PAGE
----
Because FYGL is a macromolecular proteoglycan, it has multiple diabetes related-targets, such as protein tyrosine phosphatase 1B (PTP1B, a receptor of insulin resistance [31]), α-glucosidase [36] and amylin [75] through π-π stacking between aromatic groups in proteins as well as hydrogen bonding between protein and saccharide. These properties provide the basis of FYGL efficacy. FYGL also has anti-oxidation because of its reductive sugar residues. Therefore, FYGL play multiple roles by multiple targets on alleviating blood glucose [28], improving the lipid metabolism [54], reducing the diabetes-induced reactive oxygen species [37] and regulating immunity [76], in addition to specific action against obesity-induced diabetes. Importantly, FYGL is highly safe with LD50 of 6 g/kg [31], much safer than clinic anti-obesity drugs, such as orlistat and liraglutide. FYGL is an ingredient of macromolecules with a molecular weight distribution, which limits one to characterize its molecular structure as clearly as small molecules but could allow it to act multiple functions.

It should be mentioned that FYGL is a macromolecular proteoglycan with multi-targets and multi-pathways to regulate obesity-induced diabetes. Its effective dose in clinic could not be converted simply from mice to human on the body weight like the common small molecular drug does. Especially for a targeting drug, different genus may have different responses and sensitivity. In addition, FYGL include amino acids and saccharides, consistent to those present in blood and urine, therefore, it is difficult to follow the tracks of FYGL when it was orally administrated and possibly decomposed in stomach. Previously, we studied the distribution of Cy5-labled FYGL in mice and found that FYGL was available in small intestine and viscera, and enriched mostly in liver, and excreted from the body after 12 h [76].


This study showed that FYGL could increase the number of beige adipocytes and restore adipocyte morphology, thereby alleviating metabolic disorders in db/db mice. The mechanism in vivo by which FYGL alleviates metabolic disorders involves the balance between fatty acid biosynthesis and metabolism to effectively dissipate energy in beige adipocytes. In vitro, FYGL inhibited the differentiation of preadipocytes by increasing FABP-4 gene expression and decreasing PPARγ and C/EBPα gene levels. Moreover, FYGL promoted adipocyte browning by upregulating Cd81 gene expression. Furthermore, FYGL increased the levels of the lipolysis-related proteins of ATGL, HSL and LPL by activating the AMPKα signalling pathway, therefore accelerating lipid metabolism in mature adipocytes. Importantly, these findings proved that FYGL, a proteoglycan, could modify metabolic disorders by targeting both preadipocytes and mature adipocytes. The mechanistic profile of FYGL in the treatment of obesity-induced diabetes is shown in Fig. 11. Hopefully, FYGL could be used as an agent to treat lipid metabolism disorders and obesity in the clinic.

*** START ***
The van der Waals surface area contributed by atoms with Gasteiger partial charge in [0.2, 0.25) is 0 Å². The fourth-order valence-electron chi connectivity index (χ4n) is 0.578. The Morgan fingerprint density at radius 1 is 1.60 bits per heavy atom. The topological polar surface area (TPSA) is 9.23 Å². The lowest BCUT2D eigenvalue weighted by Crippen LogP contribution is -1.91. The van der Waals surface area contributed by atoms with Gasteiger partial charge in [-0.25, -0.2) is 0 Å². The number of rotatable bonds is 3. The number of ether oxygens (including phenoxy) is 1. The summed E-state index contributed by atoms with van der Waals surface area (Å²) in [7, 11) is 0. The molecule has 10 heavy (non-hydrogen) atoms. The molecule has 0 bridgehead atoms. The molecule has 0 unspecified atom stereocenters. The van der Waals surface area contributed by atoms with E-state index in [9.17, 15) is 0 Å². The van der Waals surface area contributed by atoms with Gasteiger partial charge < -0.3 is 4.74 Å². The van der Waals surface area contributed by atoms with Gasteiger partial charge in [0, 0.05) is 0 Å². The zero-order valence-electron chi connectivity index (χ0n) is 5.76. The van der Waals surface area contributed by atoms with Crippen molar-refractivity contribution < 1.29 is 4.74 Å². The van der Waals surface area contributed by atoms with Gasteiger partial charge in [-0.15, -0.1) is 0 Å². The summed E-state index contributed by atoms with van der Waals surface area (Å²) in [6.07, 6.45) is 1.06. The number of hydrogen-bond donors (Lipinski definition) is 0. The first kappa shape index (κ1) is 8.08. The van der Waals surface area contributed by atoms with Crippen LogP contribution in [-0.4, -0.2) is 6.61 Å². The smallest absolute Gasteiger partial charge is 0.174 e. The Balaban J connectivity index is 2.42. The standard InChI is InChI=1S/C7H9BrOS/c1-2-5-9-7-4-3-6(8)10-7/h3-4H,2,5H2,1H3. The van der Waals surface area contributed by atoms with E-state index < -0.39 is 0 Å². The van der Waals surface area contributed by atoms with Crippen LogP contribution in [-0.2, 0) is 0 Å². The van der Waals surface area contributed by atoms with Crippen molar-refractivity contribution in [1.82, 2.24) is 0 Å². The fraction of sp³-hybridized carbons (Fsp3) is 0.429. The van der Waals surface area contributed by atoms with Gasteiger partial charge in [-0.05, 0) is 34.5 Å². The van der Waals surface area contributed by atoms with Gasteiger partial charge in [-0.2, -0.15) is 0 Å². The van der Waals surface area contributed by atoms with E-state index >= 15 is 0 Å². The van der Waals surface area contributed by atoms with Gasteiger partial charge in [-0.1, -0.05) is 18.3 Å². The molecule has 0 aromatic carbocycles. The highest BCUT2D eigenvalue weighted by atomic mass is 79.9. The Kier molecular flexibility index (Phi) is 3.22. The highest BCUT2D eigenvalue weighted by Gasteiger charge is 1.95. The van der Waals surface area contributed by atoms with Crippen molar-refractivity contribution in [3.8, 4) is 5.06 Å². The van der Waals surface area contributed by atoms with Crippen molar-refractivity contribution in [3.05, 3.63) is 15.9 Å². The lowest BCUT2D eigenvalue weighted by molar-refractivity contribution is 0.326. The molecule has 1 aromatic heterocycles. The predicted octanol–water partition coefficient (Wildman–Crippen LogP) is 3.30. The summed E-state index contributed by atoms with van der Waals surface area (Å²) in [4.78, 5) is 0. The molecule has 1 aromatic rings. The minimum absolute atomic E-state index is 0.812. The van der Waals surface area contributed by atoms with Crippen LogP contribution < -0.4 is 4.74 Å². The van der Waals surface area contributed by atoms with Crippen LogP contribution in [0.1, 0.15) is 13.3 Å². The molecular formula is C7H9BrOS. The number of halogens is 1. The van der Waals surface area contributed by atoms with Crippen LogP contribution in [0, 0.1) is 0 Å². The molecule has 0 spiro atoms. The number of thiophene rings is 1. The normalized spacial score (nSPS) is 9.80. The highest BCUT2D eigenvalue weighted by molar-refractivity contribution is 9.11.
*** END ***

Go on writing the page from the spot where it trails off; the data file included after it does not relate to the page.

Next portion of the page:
Fig. 11
figure 11

Profile of the mechanism of FYGL in ameliorating obesity-induced diabetes

Availability of data and materials

The data presented in this study are available within the article.


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This research was funded by the National Natural Science Foundation of China (Nos. 21374022 and 81374032); National Health Commission of the People’s Republic of China (No. 2017ZX09301006); Science and Technology Commission of Shanghai Municipality (No. 17401902700); Clinical Research Plan of SHDC (No. SHDC12019124); and Shanghai Collaborative Innovation Center of Industrial Transformation of Hospital TCM Preparation.

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Y.W: design, acquisition, analysis and interpretation of data, writing of the draft and final manuscript version. F.Y: interpretation of data, revision of the draft. X.Z: revision of the draft. J.L: analysis of data. Z.Z: interpretation of data. Q.Z: revision of the draft. J.C: analysis of data. Y.H: interpretation of data, funding support. H.Y: design of the work, funding support. P.Z: design of the work, funding support, writing, reviewing and editing of the manuscript. All authors read and approved the final manuscript.

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Wang, Y., Yu, F., Zheng, X. et al. Balancing adipocyte production and lipid metabolism to treat obesity-induced diabetes with a novel proteoglycan from Ganoderma lucidum. Lipids Health Dis 22, 120 (2023).